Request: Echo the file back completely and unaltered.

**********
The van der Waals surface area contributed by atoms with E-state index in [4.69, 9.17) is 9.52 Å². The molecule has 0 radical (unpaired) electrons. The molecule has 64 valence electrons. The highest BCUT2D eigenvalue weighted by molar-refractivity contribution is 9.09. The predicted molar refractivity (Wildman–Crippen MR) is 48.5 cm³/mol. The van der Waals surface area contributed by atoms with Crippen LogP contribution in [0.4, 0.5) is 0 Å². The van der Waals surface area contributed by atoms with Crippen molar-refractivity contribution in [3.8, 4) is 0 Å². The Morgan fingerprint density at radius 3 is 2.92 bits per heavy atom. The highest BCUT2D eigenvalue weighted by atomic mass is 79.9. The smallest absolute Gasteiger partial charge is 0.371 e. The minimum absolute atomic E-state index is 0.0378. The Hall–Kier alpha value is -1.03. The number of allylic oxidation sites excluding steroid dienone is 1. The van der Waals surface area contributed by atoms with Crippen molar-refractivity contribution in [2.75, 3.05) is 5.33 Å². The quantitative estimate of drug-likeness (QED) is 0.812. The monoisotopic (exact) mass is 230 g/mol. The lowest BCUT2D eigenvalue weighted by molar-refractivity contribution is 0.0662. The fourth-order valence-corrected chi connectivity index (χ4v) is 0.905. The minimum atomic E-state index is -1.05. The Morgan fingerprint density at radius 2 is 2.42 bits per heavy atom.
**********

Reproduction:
The van der Waals surface area contributed by atoms with E-state index in [4.69, 9.17) is 9.52 Å². The molecule has 0 radical (unpaired) electrons. The molecule has 64 valence electrons. The highest BCUT2D eigenvalue weighted by molar-refractivity contribution is 9.09. The predicted molar refractivity (Wildman–Crippen MR) is 48.5 cm³/mol. The van der Waals surface area contributed by atoms with Crippen LogP contribution in [0.4, 0.5) is 0 Å². The van der Waals surface area contributed by atoms with Crippen molar-refractivity contribution in [3.8, 4) is 0 Å². The Morgan fingerprint density at radius 3 is 2.92 bits per heavy atom. The highest BCUT2D eigenvalue weighted by atomic mass is 79.9. The smallest absolute Gasteiger partial charge is 0.371 e. The minimum absolute atomic E-state index is 0.0378. The Hall–Kier alpha value is -1.03. The number of allylic oxidation sites excluding steroid dienone is 1. The van der Waals surface area contributed by atoms with Crippen molar-refractivity contribution in [2.75, 3.05) is 5.33 Å². The quantitative estimate of drug-likeness (QED) is 0.812. The monoisotopic (exact) mass is 230 g/mol. The lowest BCUT2D eigenvalue weighted by molar-refractivity contribution is 0.0662. The fourth-order valence-corrected chi connectivity index (χ4v) is 0.905. The minimum atomic E-state index is -1.05. The Morgan fingerprint density at radius 2 is 2.42 bits per heavy atom.